By the time AIG stopped all of its CDS and subprime mortgage-related business in the summer of 2005, it had insured 420 structured finance deals, making $315 to $400 million but assuming a debt of $63 billion. The U.S. government bailout of AIG provided $85 billion to the failing company on September 16, 2008, but later increased the amount to $123 billion.

Another critical U.S. regulatory change in the early 2000’s had allowed banks to keep mortgage-related structured finance products off their balance sheets (that is, they were not required to include them in their financial report that summarizes their total assets, liabilities, and shareholders’ ownership stakes). Investors were thus left uninformed about the nature and amount of risk that banks held. Also, the U.S. Office of Thrift Supervision, Office of Thrift Supervision, U.S. which regulates thrifts (also called savings and loans), including Countrywide, IndyMac, IndyMac Washington Mutual, Washington Mutual and Downey Downey Savings and Loan —all heavily involved in mortgage lending—permitted these institutions to take excessive risks. These risks included allowing the companies’ reserves to decline to the lowest level in two decades. The thrifts also were allowed to expand risky forms of loans, such as option adjustable-rate mortgages. By 2008, several of these companies had been seized by regulators or forced to sell themselves to avoid failure.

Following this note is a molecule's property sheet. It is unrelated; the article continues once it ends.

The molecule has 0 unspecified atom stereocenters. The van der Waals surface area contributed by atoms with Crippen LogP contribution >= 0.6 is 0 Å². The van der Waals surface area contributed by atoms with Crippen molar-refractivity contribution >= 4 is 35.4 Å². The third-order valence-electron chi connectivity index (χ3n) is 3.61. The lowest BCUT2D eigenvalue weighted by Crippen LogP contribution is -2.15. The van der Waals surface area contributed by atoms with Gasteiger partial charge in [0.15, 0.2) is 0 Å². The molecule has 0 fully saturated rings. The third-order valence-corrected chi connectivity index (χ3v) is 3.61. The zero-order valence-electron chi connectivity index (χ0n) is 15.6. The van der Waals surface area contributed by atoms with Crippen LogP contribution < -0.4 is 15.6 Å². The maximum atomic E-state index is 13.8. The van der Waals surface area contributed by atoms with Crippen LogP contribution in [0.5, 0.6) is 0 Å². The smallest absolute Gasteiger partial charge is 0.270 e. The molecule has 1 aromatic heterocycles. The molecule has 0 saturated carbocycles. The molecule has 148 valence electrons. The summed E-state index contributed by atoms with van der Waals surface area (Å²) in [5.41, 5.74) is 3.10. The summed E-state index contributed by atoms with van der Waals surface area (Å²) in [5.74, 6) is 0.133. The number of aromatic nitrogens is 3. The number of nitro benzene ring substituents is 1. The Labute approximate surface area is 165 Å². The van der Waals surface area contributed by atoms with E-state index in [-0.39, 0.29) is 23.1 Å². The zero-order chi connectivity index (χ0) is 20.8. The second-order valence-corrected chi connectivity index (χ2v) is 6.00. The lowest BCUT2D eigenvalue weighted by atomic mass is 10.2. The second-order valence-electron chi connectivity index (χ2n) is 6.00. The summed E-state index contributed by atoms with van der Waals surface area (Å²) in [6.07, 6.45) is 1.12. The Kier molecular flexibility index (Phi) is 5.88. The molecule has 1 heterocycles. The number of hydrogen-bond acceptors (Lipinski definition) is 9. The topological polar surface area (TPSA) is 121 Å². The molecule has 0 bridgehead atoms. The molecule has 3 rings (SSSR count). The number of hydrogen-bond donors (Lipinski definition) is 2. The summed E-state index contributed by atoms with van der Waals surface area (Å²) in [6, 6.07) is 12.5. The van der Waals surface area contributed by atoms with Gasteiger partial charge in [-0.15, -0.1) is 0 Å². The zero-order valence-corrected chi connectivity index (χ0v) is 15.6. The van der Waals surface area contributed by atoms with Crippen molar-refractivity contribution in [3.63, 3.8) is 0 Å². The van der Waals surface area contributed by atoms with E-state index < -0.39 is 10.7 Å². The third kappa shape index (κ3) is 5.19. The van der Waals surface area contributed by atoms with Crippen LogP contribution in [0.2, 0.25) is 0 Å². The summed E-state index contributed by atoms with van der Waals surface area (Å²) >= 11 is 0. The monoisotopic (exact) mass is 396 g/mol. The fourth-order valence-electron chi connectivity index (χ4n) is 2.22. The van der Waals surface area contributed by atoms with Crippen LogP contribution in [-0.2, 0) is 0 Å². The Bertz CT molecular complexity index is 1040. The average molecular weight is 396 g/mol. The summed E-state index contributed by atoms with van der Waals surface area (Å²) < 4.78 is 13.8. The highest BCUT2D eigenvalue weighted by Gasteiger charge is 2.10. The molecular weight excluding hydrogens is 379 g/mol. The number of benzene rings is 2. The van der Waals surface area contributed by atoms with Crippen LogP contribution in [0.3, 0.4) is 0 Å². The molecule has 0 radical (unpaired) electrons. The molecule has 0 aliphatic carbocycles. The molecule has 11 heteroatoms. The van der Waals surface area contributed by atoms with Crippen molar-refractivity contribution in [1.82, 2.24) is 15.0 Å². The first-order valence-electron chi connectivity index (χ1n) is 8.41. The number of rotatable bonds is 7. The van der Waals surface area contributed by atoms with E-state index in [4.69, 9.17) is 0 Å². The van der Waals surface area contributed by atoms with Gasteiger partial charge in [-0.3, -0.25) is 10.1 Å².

Excesses and risk also were at the root of Fannie Mae’s and Freddie Mac’s failure. During the subprime mortgage boom, mortgage lenders, including Countrywide, threatened to sell directly to Wall Street firms (including Goldman Sachs, Lehman Brothers, and Bear Stearns Bear Stearns ) unless Fannie Mae would buy some of its riskier loans. Thus, between 2005 and 2007, Fannie Mae took on more and more subprime and Alt-A loans (those for which applicants did not have conventional documentation of their income or assets). Risk officers and other officials warned of the dangers involved in these practices, but by December, 2008, the two owned or guaranteed one in three subprime mortgages and almost one in two Alt-A loans, comprising 34 percent of their single-family mortgage holdings.